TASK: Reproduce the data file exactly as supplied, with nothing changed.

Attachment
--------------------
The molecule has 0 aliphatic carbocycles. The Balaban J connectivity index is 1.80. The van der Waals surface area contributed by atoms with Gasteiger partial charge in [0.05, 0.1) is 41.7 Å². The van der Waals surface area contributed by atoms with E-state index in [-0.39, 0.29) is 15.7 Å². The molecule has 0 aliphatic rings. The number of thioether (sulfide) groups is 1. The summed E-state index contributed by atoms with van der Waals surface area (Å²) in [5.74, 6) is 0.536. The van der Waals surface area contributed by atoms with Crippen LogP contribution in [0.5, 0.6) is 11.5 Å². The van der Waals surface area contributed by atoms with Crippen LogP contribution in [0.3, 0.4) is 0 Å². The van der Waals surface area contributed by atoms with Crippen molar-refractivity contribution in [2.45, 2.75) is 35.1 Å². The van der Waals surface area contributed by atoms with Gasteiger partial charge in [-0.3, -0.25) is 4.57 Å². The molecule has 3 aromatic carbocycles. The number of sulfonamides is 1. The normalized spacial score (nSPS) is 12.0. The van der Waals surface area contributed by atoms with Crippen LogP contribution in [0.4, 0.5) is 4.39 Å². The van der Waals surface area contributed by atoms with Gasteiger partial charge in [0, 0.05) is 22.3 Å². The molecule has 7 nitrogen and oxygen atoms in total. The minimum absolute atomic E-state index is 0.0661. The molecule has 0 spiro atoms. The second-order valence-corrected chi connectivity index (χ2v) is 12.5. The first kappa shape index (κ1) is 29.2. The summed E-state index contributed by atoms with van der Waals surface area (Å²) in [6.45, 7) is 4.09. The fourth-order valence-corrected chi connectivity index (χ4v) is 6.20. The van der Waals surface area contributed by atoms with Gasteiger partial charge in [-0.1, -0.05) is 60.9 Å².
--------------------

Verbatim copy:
The molecule has 0 aliphatic carbocycles. The Balaban J connectivity index is 1.80. The van der Waals surface area contributed by atoms with Gasteiger partial charge in [0.05, 0.1) is 41.7 Å². The van der Waals surface area contributed by atoms with E-state index in [-0.39, 0.29) is 15.7 Å². The molecule has 0 aliphatic rings. The number of thioether (sulfide) groups is 1. The summed E-state index contributed by atoms with van der Waals surface area (Å²) in [5.74, 6) is 0.536. The van der Waals surface area contributed by atoms with Crippen LogP contribution in [0.5, 0.6) is 11.5 Å². The van der Waals surface area contributed by atoms with Crippen LogP contribution in [0.3, 0.4) is 0 Å². The van der Waals surface area contributed by atoms with Crippen molar-refractivity contribution in [2.45, 2.75) is 35.1 Å². The van der Waals surface area contributed by atoms with Gasteiger partial charge in [-0.3, -0.25) is 4.57 Å². The molecule has 3 aromatic carbocycles. The number of sulfonamides is 1. The normalized spacial score (nSPS) is 12.0. The van der Waals surface area contributed by atoms with Crippen LogP contribution in [0.4, 0.5) is 4.39 Å². The van der Waals surface area contributed by atoms with Gasteiger partial charge in [0, 0.05) is 22.3 Å². The molecule has 7 nitrogen and oxygen atoms in total. The minimum absolute atomic E-state index is 0.0661. The molecule has 0 spiro atoms. The second-order valence-corrected chi connectivity index (χ2v) is 12.5. The first kappa shape index (κ1) is 29.2. The summed E-state index contributed by atoms with van der Waals surface area (Å²) in [6.45, 7) is 4.09. The fourth-order valence-corrected chi connectivity index (χ4v) is 6.20. The van der Waals surface area contributed by atoms with Gasteiger partial charge in [-0.1, -0.05) is 60.9 Å².